More MS news articles for Feb 2002

The case of the scarred nerves

Feb 2, 2002
Philippine Daily Inquirer

MULTIPLE sclerosis (MS) started ringing a bell in many people's consciousness when a popular movie actress was reported to be suffering from the disease. Because of the lack of sufficient knowledge about it, varied questions-like is it like a cancer or is she going to become progressively weak-popped into their minds. Some reports in the lay media pictured it as a terminal disease, others said that it was similar to brain cancer. This is quite a distance from what MS truly is.

Here in the Philippines, MS, described as a scarring of the nerves in various sites, is a rare disease affecting only a small fraction of our population. Statistics show that MS occurs in only one out of 10,000 people who are born in a tropical climate. Multiple sclerosis infrequently occurs in people who grow up in countries near the equator, like the Philippines. Local doctors however see such cases from time to time.

Disease of young adults

Women are more likely to develop MS than men. The disease occurs 50 percent more frequently in women than in men. Multiple sclerosis is also known to be a disease of young adults with the mean age of onset at 29-33 years.

Marie L. is afflicted with MS and she assures everyone that it is neither a cancer nor a terminal disease. And definitely, there's still life after MS. Marie, now 33, has been diagnosed with the disease two years ago. She was working as a sales manager in an insurance company when she noticed that sometimes she seemed to be having trouble with her vision. Sometimes, her vision would suddenly blur and there would be pain in one eye. At first she thought it was just an error of refraction so she had an eyeglass fitted by an optometrist in a nearby mall.

However, the eyeglasses made little difference. Aside from her vision problems, Marie also kept on complaining about numbness and tingling in her arms, legs and face. What frightened her most was when she started experiencing difficulty moving her arms and legs. Oftentimes, she felt dizzy and weak. Marie then became more worried when these symptoms started taking its toll on her job and married life.

As a sales manager, part of Marie's job included giving seminars to prospective sales agents and conducting client calls. However, because of the weakness and her impaired vision, Marie found it hard to perform these tasks as efficiently as she had done before. She also experienced mental lapses. Sometimes, while speaking in front of prospective insurance agents, she would suddenly stop because she forgot the titles of the different insurance plan categories offered by their company. This lessened her credibility and convincing power.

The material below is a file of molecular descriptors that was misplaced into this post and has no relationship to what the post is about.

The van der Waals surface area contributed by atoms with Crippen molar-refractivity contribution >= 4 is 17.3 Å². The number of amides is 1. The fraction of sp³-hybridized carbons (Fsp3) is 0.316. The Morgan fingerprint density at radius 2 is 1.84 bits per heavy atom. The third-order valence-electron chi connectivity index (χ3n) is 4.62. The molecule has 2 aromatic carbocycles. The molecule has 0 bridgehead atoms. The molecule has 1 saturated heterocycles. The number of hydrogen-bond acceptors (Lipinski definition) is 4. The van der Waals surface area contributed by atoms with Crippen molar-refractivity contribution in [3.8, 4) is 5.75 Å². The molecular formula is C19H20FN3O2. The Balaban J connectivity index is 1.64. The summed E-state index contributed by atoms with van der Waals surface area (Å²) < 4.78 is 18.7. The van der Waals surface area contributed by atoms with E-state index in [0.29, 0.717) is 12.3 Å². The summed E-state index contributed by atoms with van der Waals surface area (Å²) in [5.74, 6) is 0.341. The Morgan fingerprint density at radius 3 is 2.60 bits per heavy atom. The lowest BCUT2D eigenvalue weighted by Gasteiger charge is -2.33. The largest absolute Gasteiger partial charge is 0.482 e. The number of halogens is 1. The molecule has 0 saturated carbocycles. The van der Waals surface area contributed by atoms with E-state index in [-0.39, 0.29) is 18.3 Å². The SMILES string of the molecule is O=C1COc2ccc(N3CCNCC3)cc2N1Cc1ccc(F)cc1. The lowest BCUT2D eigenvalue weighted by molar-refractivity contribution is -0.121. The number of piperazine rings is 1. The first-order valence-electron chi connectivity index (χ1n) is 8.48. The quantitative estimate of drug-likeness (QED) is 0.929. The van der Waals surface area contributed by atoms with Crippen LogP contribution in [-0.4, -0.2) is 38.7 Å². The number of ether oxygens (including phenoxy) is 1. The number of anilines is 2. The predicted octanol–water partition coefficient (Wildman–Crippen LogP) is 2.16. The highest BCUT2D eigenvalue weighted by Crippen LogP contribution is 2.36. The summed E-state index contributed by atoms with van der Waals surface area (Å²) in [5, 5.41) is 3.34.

Marie and her husband started to be concerned about Marie's condition and they had no idea what she had. They sought their family physician's help who referred them to a brain and nerve specialist (neurologist).


After studying Marie's history and doing laboratory tests including magnetic resonance imaging (MRI) to evaluate her nervous system, the doctor was quite convinced about the diagnosis of multiple sclerosis.

MS is a chronic disease of the central nervous system. It is considered an autoimmune disease, meaning that the body is reacting to and damaging its own tissues. In MS, it causes damage to the myelin sheath, which is the protective covering of the nerves.

Imagine that your nerves are like electric wires. Much like the insulation around the electric wire, the nerves are also protected with many layers of insulation called the myelin sheath. The myelin sheath permits electrical impulses to be conducted along the nerve fiber with speed and accuracy. When myelin is damaged, nerves don't conduct impulses properly.


Though rarely fatal, MS is often progressive. Most people with MS are diagnosed between the ages of 20 and 40 but the unpredictable physical and emotional effects can be life long. The progress, severity and specific symptoms of MS differ from person to person, which means that several patients with MS may not share the same symptoms and pattern of the disease.

The symptoms depend on the location where the sheath is damaged or where the nerve scars develop. For example, when a scar is located in the part of the brain controlling the left leg, the person will have left leg symptoms.

In Marie's case, optic neuritis, the inflammation of the nerves in her eye, was the first symptom of MS. Some experts believe this condition may actually be a form of multiple sclerosis even if the complete syndrome doesn't evolve. Vision, usually in one eye, becomes unclear or doubled, and there may be a shimmering effect. Pain and nystagmus-involuntary jerking or movement of the eye-may also occur.